White: Corrosive. May harm skin, eyes, mucous membranes. Store away from red-, yellow- and blue-coded reagents. Separate acids and bases. Separate oxidizer acids (nitric and perchloric) from organic acids (formic, acetic, etc.).

    Yellow: Reactive and oxidizing reagents. May react violently with air, water or other substances. Store away from flammable and combustible materials.

  3. Chemical storage areas
    • Provide adequate ventilation (about 6 room air changes per hour).
    • Install fire detectors such as smoke or temperature alarms.
    • Make sure shelves are strong and secure. Inspect them at least annually and replace and repair as needed.
    • Store containers no more than 2 deep with large containers in back. Maintain enough space between containers so that you can remove one without knocking others over.
    • Store large and heavy containers on lower shelves.
    • Store hazardous chemicals below eye level.
    • Provide and require the use of appropriate personal protective equipment such as gloves, protective eyewear, safety shoes and perhaps a splash apron.
    • Containers and cabinets that hold flammable or combustible materials should be grounded to protect from static related fires. Chemical storage rooms should be equipped with adequate grounding equipment to secure containers stored within. Bonding wires, used while transferring flammable and combustible materials from one container to another should also be provided. Spark proof (brass) valves, bung openers, etc. should be provided. Plastic funnels, etc. should not be permitted, as they create an additional fire hazard due to static build-up. For more information see the fire protection section.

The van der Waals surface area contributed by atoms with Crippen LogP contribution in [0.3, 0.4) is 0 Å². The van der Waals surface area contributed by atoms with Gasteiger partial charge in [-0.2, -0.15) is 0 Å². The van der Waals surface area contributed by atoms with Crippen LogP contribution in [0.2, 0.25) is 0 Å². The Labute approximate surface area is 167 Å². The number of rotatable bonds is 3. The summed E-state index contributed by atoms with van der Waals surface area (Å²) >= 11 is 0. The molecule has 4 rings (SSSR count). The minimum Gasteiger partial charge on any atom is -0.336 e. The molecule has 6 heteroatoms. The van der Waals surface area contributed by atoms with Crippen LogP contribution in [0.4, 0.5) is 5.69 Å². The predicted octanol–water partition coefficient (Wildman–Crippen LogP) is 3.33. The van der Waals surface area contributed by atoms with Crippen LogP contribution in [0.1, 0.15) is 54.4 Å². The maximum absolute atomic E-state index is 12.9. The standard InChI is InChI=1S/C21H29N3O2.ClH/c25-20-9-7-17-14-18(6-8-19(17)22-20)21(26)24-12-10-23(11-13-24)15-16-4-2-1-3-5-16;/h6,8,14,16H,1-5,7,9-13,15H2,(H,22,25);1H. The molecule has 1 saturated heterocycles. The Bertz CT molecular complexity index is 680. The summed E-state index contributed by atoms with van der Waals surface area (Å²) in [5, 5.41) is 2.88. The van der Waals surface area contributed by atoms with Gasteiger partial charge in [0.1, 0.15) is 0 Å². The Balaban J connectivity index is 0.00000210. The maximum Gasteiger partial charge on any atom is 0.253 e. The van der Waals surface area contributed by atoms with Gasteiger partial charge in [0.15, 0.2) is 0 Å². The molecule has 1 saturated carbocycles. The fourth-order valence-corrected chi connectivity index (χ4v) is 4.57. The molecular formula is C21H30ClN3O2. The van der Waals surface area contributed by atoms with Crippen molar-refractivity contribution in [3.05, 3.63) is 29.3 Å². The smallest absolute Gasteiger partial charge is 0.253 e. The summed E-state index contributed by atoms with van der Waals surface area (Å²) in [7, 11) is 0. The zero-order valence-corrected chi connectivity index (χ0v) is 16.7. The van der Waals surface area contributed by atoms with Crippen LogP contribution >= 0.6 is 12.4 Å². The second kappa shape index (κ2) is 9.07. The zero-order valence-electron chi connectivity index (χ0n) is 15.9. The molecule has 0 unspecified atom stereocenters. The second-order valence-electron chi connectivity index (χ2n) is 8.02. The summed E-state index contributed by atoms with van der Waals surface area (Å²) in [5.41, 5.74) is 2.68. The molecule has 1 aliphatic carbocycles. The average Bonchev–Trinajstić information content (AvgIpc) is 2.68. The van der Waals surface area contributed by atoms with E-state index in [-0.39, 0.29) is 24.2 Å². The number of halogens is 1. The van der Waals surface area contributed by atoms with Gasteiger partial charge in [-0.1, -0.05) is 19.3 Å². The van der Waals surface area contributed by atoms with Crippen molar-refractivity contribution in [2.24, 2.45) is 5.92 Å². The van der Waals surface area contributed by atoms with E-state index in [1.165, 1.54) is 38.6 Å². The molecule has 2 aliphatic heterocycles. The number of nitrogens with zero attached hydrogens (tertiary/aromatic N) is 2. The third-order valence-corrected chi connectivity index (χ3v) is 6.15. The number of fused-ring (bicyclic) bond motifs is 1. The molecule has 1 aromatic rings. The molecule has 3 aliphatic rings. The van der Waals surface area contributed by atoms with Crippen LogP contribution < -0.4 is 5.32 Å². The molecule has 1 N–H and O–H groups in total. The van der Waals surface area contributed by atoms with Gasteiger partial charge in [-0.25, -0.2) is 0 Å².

4. Record the following data on the label of a newly received chemical:
    1. the full level,
    2. the date received

    Seal container caps with vinyl electrician's tape to avoid evaporation and leaks.

  5. Examine chemical containers at least annually. Secure loose labels with clear packing tape and properly dispose of containers whose contents cannot be identified.
  6. Maintain an inventory (either hard copy or electronically) and update it at least annually. Some state air permits require a monthly inventory reconciliation.
  7. Recommended shelf life. Purchase only what you can use in 2 years. This will minimize the need to dispose of unused, out-of-date chemicals.

Also see Inventory Management section.

For access to vendors who may supply alternative materials and equipment, see the PNEAC Vendor Directory.

Environmental Regulations

Materials Handling and Storage Standard 29CFR 1910.101, 1910.106 and 1910.176

Health & Safety

Safe Chemical Storage
Safe Chemical Storage

Security

  • Limit access to chemical storage areas to authorized personnel only.
  • Keep chemical storage cabinets closed and locked when not in use.

Perhaps the single most important rule of chemical storage is to segregate incompatible chemicals that, if accidentally mixed, could cause fire, explosion, or the generation of toxic gases. Hazardous chemical reactions can occur from improper storage when incompatible materials mix because of:

  • Accidental breakage
  • Container failure
  • Fires and earthquakes
  • Mixing of gases or vapors from poorly closed containers
  • Mistakenly storing incompatibles together because of improperly labeled containers